Custom elements are the answer to modernizing HTML; filling in the missing pieces, and bundling structure with behavior. If HTML doesn't provide the solution to a problem, we can create a custom element that does. Custom elements teach the browser new tricks while preserving the benefits of HTML.

A simple component

Web Component is an umbrella term that describes a collection of four technologies that help making reusable components. This example will only touch on 'Custom Elements' but for completeness the other three are:

  • The <template> tag that is used to define inner HTML that is not rendered to the page but can be used as, you guessed it, a template for components. It is often useful for components that need to render a complex inner structure. Instead of creating the DOM by hand the content of the template can be copied and inserted into the component.

  • The Shadow DOM which is a DOM subtree that is hidden from the rest of the document. CSS rules defined inside the Shadow DOM won't affect anything outside of the subtree and vice versa. This helps with issues where CSS rules would leak and alter nodes that were not intended to be styled.

  • HTML imports is a way to include HTML documents in other HTML documents. You're not limited to markup either. An import can also include CSS, JavaScript, or anything else an .html file can contain. In other words, this makes imports a fantastic tool for loading related HTML/CSS/JS.

The Custom Element API

The Custom Element API gives us the ability to register new HTML tags and extend the HTML language with new elements.

customElements.define(tagName, cls)

In order to avoid conflicts with future native HTML elements only tag names that contain a hyphen can be registered. Attempting to register a tag name without a hyphen will result in the following error in Chrome:

  Uncaught DOMException: Failed to execute 'define' on 'CustomElementRegistry': "myelement" is not a valid custom element name(…)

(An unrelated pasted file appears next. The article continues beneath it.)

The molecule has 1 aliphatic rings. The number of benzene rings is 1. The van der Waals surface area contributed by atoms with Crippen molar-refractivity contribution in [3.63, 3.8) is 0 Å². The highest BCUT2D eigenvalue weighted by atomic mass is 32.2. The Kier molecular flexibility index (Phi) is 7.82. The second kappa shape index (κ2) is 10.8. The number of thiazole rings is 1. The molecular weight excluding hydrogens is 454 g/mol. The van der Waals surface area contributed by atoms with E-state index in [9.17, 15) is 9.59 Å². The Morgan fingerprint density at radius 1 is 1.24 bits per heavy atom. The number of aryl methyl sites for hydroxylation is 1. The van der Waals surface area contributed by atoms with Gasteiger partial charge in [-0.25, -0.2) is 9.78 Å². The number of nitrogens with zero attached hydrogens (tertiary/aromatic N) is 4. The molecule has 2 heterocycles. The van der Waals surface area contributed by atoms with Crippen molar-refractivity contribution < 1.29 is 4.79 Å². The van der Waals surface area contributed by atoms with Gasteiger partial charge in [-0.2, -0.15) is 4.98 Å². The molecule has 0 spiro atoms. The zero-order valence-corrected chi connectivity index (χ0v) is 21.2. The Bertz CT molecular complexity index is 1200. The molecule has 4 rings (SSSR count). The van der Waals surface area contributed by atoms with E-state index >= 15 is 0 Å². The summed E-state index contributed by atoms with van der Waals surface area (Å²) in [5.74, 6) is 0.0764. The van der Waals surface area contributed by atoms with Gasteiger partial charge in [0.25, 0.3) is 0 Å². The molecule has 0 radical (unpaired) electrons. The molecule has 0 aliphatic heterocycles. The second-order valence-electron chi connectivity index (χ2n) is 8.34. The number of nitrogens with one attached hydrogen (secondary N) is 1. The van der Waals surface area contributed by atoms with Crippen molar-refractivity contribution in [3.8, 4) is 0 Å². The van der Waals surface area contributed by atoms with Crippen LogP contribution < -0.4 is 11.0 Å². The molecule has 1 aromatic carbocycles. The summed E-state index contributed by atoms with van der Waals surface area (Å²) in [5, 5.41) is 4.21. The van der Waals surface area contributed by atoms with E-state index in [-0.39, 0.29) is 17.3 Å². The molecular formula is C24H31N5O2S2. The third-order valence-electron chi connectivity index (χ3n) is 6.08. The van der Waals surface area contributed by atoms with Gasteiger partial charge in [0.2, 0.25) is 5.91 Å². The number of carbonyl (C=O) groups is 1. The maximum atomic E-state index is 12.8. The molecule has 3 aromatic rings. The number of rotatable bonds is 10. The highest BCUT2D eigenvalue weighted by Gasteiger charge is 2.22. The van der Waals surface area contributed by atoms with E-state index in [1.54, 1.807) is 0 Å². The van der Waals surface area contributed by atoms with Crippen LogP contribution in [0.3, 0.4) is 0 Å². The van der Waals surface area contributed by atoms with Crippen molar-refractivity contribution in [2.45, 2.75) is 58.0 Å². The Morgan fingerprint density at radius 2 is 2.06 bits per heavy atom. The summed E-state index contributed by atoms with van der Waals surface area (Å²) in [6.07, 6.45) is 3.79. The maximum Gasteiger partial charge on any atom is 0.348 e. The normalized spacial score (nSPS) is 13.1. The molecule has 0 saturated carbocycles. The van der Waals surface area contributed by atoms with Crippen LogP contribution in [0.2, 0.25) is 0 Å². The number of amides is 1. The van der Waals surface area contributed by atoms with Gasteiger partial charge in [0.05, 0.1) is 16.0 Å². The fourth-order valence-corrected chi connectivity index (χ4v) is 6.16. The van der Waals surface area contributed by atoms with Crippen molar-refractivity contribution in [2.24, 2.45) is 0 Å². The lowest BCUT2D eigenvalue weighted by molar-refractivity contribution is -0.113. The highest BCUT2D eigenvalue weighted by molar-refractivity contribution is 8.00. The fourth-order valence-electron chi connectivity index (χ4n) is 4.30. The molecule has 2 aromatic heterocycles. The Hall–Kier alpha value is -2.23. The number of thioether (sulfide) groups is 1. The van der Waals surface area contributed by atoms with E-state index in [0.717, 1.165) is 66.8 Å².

It is recommended to only use hyphens and alphabetic characters in tag names, but digits are also allowed. Some other restrictions apply such as not being able to register tag names that start with a digit/hyphen or that contain special characters.

The functionality of a custom element is defined using an ES2015 class which extends HTMLElement. Extending HTMLElement ensures the custom element inherits the entire DOM API and means any properties/methods that you add to the class become part of the element's DOM interface. Essentially, use the class to create a public JavaScript API for your tag.

  customElements.define('my-element', class extends HTMLElement {
  constructor() {
    super();
  }
}); 

A custom element can define special lifecycle hooks for running code during interesting times of its existence. These are called custom element reactions.

  • constructor An instance of the element is created or upgraded. Useful for initializing state, settings up event listeners, or creating shadow dom. See the spec for restrictions on what you can do in the constructor.

  • connectedCallback() Called every time the element is inserted into the DOM. Useful for running setup code, such as fetching resources or rendering. Generally, you should try to delay work until this time.

  • disconnectedCallback() Called every time the element is removed from the DOM. Useful for running clean up code (removing event listeners, etc.)

  • attributeChangedCallback(name, prevValue, newValue) An attribute was added, removed, updated, or replaced. Also called for initial values when an element is created by the parser, or upgraded. Note: only attributes listed in the observedAttributes property will receive this callback.

  • adoptedCallback() The custom element has been moved into a new document (e.g. someone called document.adoptNode(el)).

With this knowledge we can add some custom behavior to our component. We will create a simple component that displays a happy face when the happy attribute is set and a sad face when the attribute isn't present. Not a very useful component but it shows how the life-cycle callbacks can be used in a few lines. (more info available here)

This template can serve as a starting point to create more complex and styled custom elements like a dropdown panel, an app drawer or even a custom slider making them easy to reuse. The most important part is understanding the lifecycle hooks and what logic should be placed in each.


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